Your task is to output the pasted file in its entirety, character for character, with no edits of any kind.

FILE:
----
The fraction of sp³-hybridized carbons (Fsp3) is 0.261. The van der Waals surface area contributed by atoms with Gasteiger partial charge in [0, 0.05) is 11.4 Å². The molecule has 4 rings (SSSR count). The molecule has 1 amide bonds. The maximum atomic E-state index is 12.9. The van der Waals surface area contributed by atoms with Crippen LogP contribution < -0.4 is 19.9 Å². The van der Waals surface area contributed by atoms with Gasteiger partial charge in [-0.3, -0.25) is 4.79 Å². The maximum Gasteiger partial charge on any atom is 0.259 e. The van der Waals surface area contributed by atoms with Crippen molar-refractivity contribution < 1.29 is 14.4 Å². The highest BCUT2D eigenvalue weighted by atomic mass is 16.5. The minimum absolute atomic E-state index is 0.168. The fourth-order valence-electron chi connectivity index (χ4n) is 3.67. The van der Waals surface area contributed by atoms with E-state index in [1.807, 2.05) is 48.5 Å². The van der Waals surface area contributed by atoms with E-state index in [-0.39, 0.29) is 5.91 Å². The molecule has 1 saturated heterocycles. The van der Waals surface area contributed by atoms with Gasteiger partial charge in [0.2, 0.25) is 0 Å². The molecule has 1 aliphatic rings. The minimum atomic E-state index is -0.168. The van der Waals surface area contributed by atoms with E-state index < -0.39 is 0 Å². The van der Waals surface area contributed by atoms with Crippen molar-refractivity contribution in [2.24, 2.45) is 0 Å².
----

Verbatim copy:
The fraction of sp³-hybridized carbons (Fsp3) is 0.261. The van der Waals surface area contributed by atoms with Gasteiger partial charge in [0, 0.05) is 11.4 Å². The molecule has 4 rings (SSSR count). The molecule has 1 amide bonds. The maximum atomic E-state index is 12.9. The van der Waals surface area contributed by atoms with Crippen LogP contribution < -0.4 is 19.9 Å². The van der Waals surface area contributed by atoms with Gasteiger partial charge in [-0.3, -0.25) is 4.79 Å². The maximum Gasteiger partial charge on any atom is 0.259 e. The van der Waals surface area contributed by atoms with Crippen molar-refractivity contribution < 1.29 is 14.4 Å². The highest BCUT2D eigenvalue weighted by atomic mass is 16.5. The minimum absolute atomic E-state index is 0.168. The fourth-order valence-electron chi connectivity index (χ4n) is 3.67. The van der Waals surface area contributed by atoms with E-state index in [1.807, 2.05) is 48.5 Å². The van der Waals surface area contributed by atoms with E-state index in [-0.39, 0.29) is 5.91 Å². The molecule has 1 saturated heterocycles. The van der Waals surface area contributed by atoms with Gasteiger partial charge in [0.2, 0.25) is 0 Å². The molecule has 1 aliphatic rings. The minimum atomic E-state index is -0.168. The van der Waals surface area contributed by atoms with E-state index < -0.39 is 0 Å². The van der Waals surface area contributed by atoms with Crippen molar-refractivity contribution in [2.24, 2.45) is 0 Å².